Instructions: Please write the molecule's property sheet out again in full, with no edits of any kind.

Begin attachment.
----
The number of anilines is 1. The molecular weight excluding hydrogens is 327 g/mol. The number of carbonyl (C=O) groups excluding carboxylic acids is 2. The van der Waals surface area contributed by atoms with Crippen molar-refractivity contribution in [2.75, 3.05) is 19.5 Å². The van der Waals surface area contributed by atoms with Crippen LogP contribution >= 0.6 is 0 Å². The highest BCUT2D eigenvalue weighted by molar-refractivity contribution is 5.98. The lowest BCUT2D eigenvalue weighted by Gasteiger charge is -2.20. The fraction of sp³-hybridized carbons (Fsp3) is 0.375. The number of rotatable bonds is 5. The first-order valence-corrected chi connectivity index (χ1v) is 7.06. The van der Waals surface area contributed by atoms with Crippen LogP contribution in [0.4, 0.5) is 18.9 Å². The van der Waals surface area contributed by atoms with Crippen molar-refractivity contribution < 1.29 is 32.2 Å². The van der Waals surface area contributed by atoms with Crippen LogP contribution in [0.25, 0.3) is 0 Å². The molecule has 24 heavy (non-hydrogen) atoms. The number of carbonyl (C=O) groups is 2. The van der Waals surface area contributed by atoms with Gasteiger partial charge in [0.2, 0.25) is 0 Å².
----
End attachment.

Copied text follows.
The number of anilines is 1. The molecular weight excluding hydrogens is 327 g/mol. The number of carbonyl (C=O) groups excluding carboxylic acids is 2. The van der Waals surface area contributed by atoms with Crippen molar-refractivity contribution in [2.75, 3.05) is 19.5 Å². The van der Waals surface area contributed by atoms with Crippen LogP contribution >= 0.6 is 0 Å². The highest BCUT2D eigenvalue weighted by molar-refractivity contribution is 5.98. The lowest BCUT2D eigenvalue weighted by Gasteiger charge is -2.20. The fraction of sp³-hybridized carbons (Fsp3) is 0.375. The number of rotatable bonds is 5. The first-order valence-corrected chi connectivity index (χ1v) is 7.06. The van der Waals surface area contributed by atoms with Crippen LogP contribution in [0.4, 0.5) is 18.9 Å². The van der Waals surface area contributed by atoms with Crippen molar-refractivity contribution < 1.29 is 32.2 Å². The van der Waals surface area contributed by atoms with Crippen LogP contribution in [0.25, 0.3) is 0 Å². The molecule has 24 heavy (non-hydrogen) atoms. The number of carbonyl (C=O) groups is 2. The van der Waals surface area contributed by atoms with Gasteiger partial charge in [0.2, 0.25) is 0 Å².